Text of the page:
I also find the US's "anti-communism" as tiring and annoying, the refusal of Americans to admit their failure in health care and other things they deem "socialist" in an attempt to maintain the status quo. It is quite annoying indeed, but wanting health-care reform to a more European liberal style is one thing, jumping head first in a rather ridiculous communist ideology just to stick it to your conservative parents or friends is another.
User avatar
By ckaihatsu
#15235401
noemon wrote:
As I said in my previous post, communists propose total global domination as a solution to resource conflict. But that applies to any ideology and not just communism with either small or big 'c'. One single global government renders conflict moot.

It should be obvious to you that a system that can only work under these circumstances is not actually a system at all because it offers no solution to any socio-economic group. Noone can be successfully communist unless the entire planet is communist is not a valid proposition for a political ideology. It renders the ideology itself moot.



And yet here we are *today*, with *capitalism* being global, along with its superstructure, the world's bourgeois governments / nation-states, that *uphold* this global economic system. It's a *class* system, and it privileges those who have the most *equity* values, everyone else be damned.

I'll also remind that 'global domination' is currently what *corporations* and *nation-states* do, for the very reason that you're specifying -- a 'solution' to resource conflict, by nationalist-corporatist hegemony, as over mining in Africa.

Nations, corporations, and households all currently displace market exchanges *internally*, through 'politicization' / hierarchies, but then the dynamics are *that*, the social-ladder, and in-group / out-group thing, which is *also* kinda shitty.


noemon wrote:
I'm sorry but I found your pamphlet as nonsensical, moreover it is quite evident that your "communism" is merely a rebellious reaction to your American "anti-communist" upbringing rather than a sincere belief grounded in rational thinking.

I also find the US's "anti-communism" as tiring and annoying, the refusal of Americans to admit their failure in health care and other things they deem "socialist" in an attempt to maintain the status quo. It is quite annoying indeed, but wanting health-care reform to a more European liberal style is one thing, jumping head first in a rather ridiculous communist ideology just to stick it to your conservative parents or friends is another.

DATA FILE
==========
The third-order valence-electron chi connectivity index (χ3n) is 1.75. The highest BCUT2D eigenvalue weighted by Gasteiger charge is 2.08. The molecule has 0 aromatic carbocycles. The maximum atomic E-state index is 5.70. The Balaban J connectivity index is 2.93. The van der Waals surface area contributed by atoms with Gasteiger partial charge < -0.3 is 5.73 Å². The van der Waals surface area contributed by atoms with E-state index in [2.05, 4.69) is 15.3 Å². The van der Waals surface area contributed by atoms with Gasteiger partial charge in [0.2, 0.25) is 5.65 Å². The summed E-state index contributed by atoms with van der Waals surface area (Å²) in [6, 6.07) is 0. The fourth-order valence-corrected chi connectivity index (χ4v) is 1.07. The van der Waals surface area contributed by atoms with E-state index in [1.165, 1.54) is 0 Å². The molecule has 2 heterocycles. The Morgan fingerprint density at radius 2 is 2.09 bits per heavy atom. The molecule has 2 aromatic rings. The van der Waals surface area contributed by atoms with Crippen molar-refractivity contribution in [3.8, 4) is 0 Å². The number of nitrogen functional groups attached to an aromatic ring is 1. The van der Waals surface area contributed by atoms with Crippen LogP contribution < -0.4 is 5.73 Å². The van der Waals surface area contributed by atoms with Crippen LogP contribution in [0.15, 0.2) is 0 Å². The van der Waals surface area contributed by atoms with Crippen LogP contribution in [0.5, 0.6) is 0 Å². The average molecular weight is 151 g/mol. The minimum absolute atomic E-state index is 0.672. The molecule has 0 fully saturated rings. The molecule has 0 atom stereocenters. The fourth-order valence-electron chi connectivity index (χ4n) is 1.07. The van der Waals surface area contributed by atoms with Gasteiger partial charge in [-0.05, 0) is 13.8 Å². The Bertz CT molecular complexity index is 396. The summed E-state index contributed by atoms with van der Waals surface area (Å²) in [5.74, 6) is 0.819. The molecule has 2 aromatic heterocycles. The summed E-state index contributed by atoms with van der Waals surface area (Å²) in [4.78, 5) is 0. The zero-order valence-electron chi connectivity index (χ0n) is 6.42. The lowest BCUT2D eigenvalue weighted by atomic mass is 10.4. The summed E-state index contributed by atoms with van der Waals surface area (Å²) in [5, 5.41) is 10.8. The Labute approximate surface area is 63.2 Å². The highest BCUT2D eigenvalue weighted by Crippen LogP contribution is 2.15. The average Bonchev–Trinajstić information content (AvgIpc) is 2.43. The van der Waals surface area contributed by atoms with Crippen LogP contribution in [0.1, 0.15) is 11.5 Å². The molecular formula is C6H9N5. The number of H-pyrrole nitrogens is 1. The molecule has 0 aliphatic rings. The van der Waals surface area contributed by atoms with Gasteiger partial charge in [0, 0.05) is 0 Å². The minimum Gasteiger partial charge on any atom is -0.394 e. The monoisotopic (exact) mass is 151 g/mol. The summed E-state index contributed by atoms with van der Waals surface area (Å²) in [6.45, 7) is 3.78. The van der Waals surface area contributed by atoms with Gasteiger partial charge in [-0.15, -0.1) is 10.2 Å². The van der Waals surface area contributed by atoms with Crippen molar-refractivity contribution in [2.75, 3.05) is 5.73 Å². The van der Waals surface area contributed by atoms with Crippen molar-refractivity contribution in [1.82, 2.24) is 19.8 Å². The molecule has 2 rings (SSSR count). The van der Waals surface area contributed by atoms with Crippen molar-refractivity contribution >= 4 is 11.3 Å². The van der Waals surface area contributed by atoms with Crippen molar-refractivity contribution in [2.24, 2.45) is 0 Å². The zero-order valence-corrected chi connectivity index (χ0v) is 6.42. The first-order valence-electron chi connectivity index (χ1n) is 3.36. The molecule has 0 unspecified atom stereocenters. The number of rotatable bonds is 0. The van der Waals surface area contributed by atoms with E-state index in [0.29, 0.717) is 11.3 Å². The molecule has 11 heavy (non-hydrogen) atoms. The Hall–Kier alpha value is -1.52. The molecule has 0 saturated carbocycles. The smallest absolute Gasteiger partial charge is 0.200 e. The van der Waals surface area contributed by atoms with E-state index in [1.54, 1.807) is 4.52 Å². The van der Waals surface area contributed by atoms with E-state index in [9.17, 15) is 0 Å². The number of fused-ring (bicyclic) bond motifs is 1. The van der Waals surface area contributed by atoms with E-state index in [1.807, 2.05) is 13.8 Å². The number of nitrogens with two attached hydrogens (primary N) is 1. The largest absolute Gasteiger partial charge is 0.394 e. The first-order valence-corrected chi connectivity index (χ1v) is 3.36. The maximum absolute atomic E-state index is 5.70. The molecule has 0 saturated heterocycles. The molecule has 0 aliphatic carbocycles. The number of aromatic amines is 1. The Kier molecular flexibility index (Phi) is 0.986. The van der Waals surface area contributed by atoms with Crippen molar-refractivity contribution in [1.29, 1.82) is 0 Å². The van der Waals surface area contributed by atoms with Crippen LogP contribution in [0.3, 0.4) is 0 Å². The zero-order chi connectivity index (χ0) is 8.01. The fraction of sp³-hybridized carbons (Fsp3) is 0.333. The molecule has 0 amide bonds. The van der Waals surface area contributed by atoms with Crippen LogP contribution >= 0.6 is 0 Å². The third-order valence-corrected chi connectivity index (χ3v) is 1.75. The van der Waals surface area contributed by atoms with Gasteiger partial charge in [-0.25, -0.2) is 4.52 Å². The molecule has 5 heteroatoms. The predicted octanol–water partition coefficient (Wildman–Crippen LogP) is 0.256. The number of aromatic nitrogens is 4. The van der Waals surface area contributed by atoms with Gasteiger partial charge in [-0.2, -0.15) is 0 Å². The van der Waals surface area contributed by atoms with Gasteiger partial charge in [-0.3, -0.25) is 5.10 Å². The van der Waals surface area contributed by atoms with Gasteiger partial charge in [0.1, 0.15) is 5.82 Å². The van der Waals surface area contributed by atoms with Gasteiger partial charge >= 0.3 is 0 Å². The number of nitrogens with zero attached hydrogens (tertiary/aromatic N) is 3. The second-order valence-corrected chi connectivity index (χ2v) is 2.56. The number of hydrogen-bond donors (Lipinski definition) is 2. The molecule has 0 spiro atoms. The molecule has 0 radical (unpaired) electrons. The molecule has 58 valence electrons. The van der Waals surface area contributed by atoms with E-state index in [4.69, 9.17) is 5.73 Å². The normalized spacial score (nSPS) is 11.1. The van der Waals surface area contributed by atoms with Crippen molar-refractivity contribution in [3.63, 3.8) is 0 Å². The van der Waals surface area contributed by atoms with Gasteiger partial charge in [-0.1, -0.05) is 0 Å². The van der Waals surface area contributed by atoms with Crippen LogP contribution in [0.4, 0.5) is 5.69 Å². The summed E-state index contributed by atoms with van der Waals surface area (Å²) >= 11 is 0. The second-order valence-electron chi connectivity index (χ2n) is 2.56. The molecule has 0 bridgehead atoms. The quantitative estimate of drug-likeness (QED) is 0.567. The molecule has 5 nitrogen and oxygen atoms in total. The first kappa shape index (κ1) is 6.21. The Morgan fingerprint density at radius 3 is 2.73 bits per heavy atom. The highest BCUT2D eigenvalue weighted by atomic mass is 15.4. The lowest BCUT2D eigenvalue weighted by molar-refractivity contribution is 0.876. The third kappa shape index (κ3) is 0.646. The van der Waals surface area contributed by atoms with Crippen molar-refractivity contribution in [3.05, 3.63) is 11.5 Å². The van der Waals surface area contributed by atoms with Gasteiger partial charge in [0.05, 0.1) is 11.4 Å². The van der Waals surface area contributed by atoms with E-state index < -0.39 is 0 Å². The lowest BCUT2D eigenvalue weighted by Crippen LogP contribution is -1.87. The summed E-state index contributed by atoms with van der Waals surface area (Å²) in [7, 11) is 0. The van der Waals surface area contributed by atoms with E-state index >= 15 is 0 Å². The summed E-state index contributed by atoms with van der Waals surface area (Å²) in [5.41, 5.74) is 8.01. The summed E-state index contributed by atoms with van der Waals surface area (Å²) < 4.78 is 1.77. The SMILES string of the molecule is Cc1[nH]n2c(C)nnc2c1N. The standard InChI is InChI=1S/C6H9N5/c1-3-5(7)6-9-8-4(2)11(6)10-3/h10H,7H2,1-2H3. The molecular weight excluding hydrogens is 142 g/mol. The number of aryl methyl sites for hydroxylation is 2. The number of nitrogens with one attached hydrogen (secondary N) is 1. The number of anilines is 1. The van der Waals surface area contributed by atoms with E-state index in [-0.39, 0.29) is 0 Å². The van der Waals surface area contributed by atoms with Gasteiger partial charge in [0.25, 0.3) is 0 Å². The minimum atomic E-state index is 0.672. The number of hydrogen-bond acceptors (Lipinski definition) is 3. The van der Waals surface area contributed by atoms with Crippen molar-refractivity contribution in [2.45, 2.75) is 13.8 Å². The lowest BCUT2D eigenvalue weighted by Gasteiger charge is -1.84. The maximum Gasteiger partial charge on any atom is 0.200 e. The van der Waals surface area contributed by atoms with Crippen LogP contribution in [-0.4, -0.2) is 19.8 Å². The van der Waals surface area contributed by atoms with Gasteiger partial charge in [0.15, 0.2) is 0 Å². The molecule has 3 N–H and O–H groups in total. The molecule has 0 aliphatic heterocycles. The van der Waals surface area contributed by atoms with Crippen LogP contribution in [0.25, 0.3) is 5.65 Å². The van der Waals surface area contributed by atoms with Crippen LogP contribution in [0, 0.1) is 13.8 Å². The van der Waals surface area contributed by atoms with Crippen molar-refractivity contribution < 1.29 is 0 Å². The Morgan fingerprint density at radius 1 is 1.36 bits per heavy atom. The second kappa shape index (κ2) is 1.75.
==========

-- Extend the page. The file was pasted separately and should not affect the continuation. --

I've been *around* (only-revolutionary) politics since I was in school, in 1990, due to the U.S. invasion of Iraq and related protests against it:



Labor credits Frequently Asked Questions

by Chris Kaihatsu, [email protected], 10-17


Introduction

When I was initially 'radicalized', the constant, dependable political culture of the revolutionary side of the spectrum was a real and definite *benefit* to my political consciousness. It was far more comprehensive than what I was used to for that subject matter, and it *superseded* the trite anti-communist perspective that had been drummed into my head during my time of growing up and maturation within the nuclear family, with the disinformation called 'news' that was provided through the three major television channels that was the norm back then in the early '80s.

I realized, marching with newfound comrades down the major street of the campus where I was studying, that all it took was the combined, collective willpower of thousands of people to effect public actions, to directly influence the politics of the day to stop the U.S. invasion of Iraq at the time, in 1991.



https://web.archive.org/web/20201211050 ... ?p=2889338
User avatar
By noemon
#15235405
ckaihatsu wrote:And yet here we are *today* with *capitalism* being global, along with its superstructure, the world's bourgeois governments / nation-states, that *uphold* this global economic system. It's a *class* system, and it privileges those who have the most *equity* values, everyone else be damned.

I'll also remind that 'global domination' is currently what *corporations* and *nation-states* do, for the very reason that you're specifying -- a 'solution' to resource conflict, by nationalist-corporatist hegemony, as over mining in Africa.

Nations, corporations, and households all currently displace market exchanges *internally*, through 'politicization' / hierarchies, but then the dynamics are *that*, the social-ladder, and in-group / out-group thing, which is *also* kinda shitty.

I've been *around* (only-revolutionary) politics since I was in school, in 1990, due to the U.S. invasion of Iraq and related protests against it:


Capitalism does not require 1 single global government to function. Communism does.
User avatar
By ckaihatsu
#15235410
noemon wrote:
Capitalism does not require 1 single global government to function. Communism does.



I would argue that capitalism *does* require the overhead of statist politics / government, because *conflicts* (wars) are inevitable -- as soon as 'demand' outstrips 'supply', there's 'scarcity', and then the dynamic of musical-chairs sets in.

Any time someone (rightly) bemoans the human history of continual conflicts, warfare, and death tolls, for millenia, they're implicitly indicting *property relations* of whatever particular kind, but *property relations* nonetheless. Do you have any take on what the two world wars in the twentieth century were about? Were they justified?

Big-'C' Communism, or *Stalinism*, *is* a government bureaucratic-elitist command economy, for better or for worse. I don't *favor* this formulation, because it's inevitably constrained to a *nation-state*, bringing us back to *that* worldwide realm of tectonic-like *pressures* and international friction.


Political Spectrum, Simplified UPDATE

Spoiler: show
Image



Political Spectrum, Simplified

Spoiler: show
Image
Russia-Ukraine War 2022

No new military pledges to Ukraine in July begs t[…]

As a white male, I do not think there is any discr[…]

A woman has been sentenced to 34 years in prison b[…]

FBI, R.I.P.?

It's easy to keep things legal when you play by y[…]